|Chronological Tour: Stop 341|
The entrance rotunda to Citi Field, Jun-2009.
The ball field and seating bowl, from the right-field bleacher porch.
From the next-to-last row of the upper deck, a view as close as from the lower boxes of the upper deck at Shea. This photo is from Mar-2009.
The first base hit in park history came at 1:19 in the afternoon, when Hoyas shortstop Tom Elliott singled to center off Red Storm starter Brendan Lobban with one out in the home first inning. Georgetown catcher Greg Pustizzi knocked in the first run in the history of the park in the second inning, with a single to left scoring first baseman Dan Capeless. An inning later, Sean Lamont followed with his ninth home run of the season and the first ever at Citi Field, a solo shot to left.
As I arrived at the ballpark, I tried to figure out what was different, in comparison with the now-demolished Shea Stadium:
1) The old scoreboard was gone. That thing was a classic. In its place are two large matrix boards, both of which usually display the score, and I think it's rather redundant for them to be as close to each other as they are. Then again, much of the other information differs between the boards.
2) The simple outfield wall is gone, replaced by an irregular monstrosity that could be at home in any number of other MLB parks of recent vintage. At the college game, the distance markers were missing, but they were in place by the time I got there in June for a Met game.
3) The out-of-town scoreboards, which used to flank the main scoreboard at Shea, are now mounted atop the left-field bleacher. They show the runners on base and the number of outs, as at many new ballparks. At the college game, the dot for which team was batting was missing; again, it was fixed when I saw a Met game.
4) There arenít too many escalators in this building. Shea had them all over the place. Again, though, a lot of the new parks rely on stairwells. Iím sure design engineers have concluded that this is a more efficient way to move people into and out of the park, but the walk from the upper deck to street level was excruciatingly long after a crowded MLB game.
5) The multicolored seats are gone. Instead of a different color for each seating level, which I admit is so 20th century, Citi Fieldís seats are forest green. Green is probably the most common color for stadium seats nationwide, but itís not a Mets color. They could have done just as well with royal blue. To its credit, the tread (room between seating rows) here is much wider than at the old park.
Most importantly, though, Shea was missing. This place doesnít look anything like Shea Stadium, and thatís certainly deliberate. It even has a new home-run apple (the old one, originally inside the park near street level just inside the bullpen entrance gate, is now in the plaza outside the home plate entrance). They seem to have incorporated design features from many parks, old and new, into this park. The main entranceway, the Jackie Robinson Rotunda, is modeled after the home-plate entrance to Ebbets Field. The bullpens are adjacent to each other in right-center field, copying several new parks, and they jut out into the outfield, creating a short porch that pays inadvertent tribute to Kinerís Korner at Forbes Field (Hall of Famer Ralph Kiner went on to be a Mets broadcaster for over 40 years).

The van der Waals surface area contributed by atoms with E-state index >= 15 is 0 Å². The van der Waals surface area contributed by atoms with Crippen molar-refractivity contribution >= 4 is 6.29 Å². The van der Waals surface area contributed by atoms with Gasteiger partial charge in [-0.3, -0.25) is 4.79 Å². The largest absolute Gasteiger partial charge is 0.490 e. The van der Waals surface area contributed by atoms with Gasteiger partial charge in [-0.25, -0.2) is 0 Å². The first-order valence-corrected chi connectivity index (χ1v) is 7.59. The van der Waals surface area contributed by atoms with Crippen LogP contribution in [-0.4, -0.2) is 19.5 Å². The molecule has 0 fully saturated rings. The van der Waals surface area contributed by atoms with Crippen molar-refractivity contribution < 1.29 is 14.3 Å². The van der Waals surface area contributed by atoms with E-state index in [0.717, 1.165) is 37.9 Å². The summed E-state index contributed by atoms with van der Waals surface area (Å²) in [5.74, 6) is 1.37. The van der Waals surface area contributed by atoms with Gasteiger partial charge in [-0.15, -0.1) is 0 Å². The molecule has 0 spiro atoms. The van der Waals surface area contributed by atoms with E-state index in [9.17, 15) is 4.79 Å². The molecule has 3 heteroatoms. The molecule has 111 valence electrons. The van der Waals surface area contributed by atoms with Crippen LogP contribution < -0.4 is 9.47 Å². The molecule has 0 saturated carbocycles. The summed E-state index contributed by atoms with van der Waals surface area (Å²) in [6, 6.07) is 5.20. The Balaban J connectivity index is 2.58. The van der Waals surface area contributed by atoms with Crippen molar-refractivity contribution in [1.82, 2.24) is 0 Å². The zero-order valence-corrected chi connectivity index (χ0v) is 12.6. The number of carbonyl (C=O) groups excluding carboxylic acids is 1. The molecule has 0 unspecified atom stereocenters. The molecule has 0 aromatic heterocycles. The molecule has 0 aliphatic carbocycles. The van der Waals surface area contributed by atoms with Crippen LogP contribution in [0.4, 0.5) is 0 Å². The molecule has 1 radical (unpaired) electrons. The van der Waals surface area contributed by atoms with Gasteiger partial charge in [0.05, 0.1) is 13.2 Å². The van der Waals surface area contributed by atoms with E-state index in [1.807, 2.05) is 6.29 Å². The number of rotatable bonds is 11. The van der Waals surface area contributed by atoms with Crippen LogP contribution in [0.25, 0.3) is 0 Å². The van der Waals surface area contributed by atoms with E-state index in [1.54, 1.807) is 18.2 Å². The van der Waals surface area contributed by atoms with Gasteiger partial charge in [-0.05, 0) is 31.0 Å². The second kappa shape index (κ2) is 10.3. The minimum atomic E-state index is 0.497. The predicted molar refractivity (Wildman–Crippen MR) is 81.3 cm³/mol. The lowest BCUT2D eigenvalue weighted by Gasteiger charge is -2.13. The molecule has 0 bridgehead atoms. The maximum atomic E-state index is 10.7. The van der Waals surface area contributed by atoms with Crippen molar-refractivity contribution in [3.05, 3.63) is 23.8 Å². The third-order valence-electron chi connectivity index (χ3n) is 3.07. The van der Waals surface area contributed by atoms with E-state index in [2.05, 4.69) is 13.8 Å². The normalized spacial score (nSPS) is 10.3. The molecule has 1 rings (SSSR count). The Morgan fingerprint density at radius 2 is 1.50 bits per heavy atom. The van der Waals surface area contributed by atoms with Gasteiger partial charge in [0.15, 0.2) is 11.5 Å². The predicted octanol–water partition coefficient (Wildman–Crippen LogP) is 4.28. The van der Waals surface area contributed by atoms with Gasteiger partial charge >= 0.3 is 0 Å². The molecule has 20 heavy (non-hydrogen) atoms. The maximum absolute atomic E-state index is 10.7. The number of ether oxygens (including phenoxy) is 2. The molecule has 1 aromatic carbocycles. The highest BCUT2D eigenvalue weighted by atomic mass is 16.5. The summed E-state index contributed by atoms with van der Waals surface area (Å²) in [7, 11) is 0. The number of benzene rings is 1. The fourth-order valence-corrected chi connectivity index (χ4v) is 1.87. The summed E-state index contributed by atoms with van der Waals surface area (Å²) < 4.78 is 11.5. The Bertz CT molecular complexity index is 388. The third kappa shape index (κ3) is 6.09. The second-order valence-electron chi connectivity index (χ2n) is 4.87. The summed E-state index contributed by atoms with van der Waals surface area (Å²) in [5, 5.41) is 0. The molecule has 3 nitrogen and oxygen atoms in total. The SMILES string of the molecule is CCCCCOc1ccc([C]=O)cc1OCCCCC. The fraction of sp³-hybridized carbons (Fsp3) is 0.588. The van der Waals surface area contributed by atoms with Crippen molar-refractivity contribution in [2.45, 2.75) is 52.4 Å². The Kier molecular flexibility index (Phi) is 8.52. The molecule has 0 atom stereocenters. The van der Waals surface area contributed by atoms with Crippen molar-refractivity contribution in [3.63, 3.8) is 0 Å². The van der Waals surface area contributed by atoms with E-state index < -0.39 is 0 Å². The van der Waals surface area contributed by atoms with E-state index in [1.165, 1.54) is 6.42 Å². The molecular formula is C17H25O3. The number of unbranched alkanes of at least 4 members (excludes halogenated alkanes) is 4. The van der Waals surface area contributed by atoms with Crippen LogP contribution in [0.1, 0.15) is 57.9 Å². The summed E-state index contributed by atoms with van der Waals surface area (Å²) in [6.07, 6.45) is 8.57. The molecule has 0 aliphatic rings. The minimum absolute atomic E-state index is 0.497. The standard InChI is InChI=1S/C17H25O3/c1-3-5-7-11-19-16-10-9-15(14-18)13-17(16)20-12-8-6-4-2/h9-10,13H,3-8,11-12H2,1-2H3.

I ran into an old friend and Shea denizen in the eighth inning, and he turned around, looked at the pile of rubble that remained of Shea (and which was gone by opening day), and said, ďSo much of my childhood ... itís gone now.Ē Am I that emotional about not having Shea? Hardly. And the commute to this park is exactly the same as the commute to Shea. The look is different, but the feel is similar because they put this park in the same place as the old one, give or take 600 feet.
For the 2012 season, the Mets adjusted the outfield walls, shortening some of the distances and fence heights in order to make it a little easier home run park. The field had gained a reputation as a pitcherís park in its first three seasons.
The stadium is on the northern edge of Flushing Meadows-Corona Park, which has had service on the IRT Flushing line (NYC Subway No. 7 train, Willets Point Boulevard station) and the Long Island Rail Road since at least the late 1930s. Flushing Meadow was home to Worldís Fair expositions in 1939-40 and 1964-65, and Shea opened in conjunction with the later event. The park is 30 minutes from Times Square on the subway and less than 15 minutes from Penn Station on the LIRR.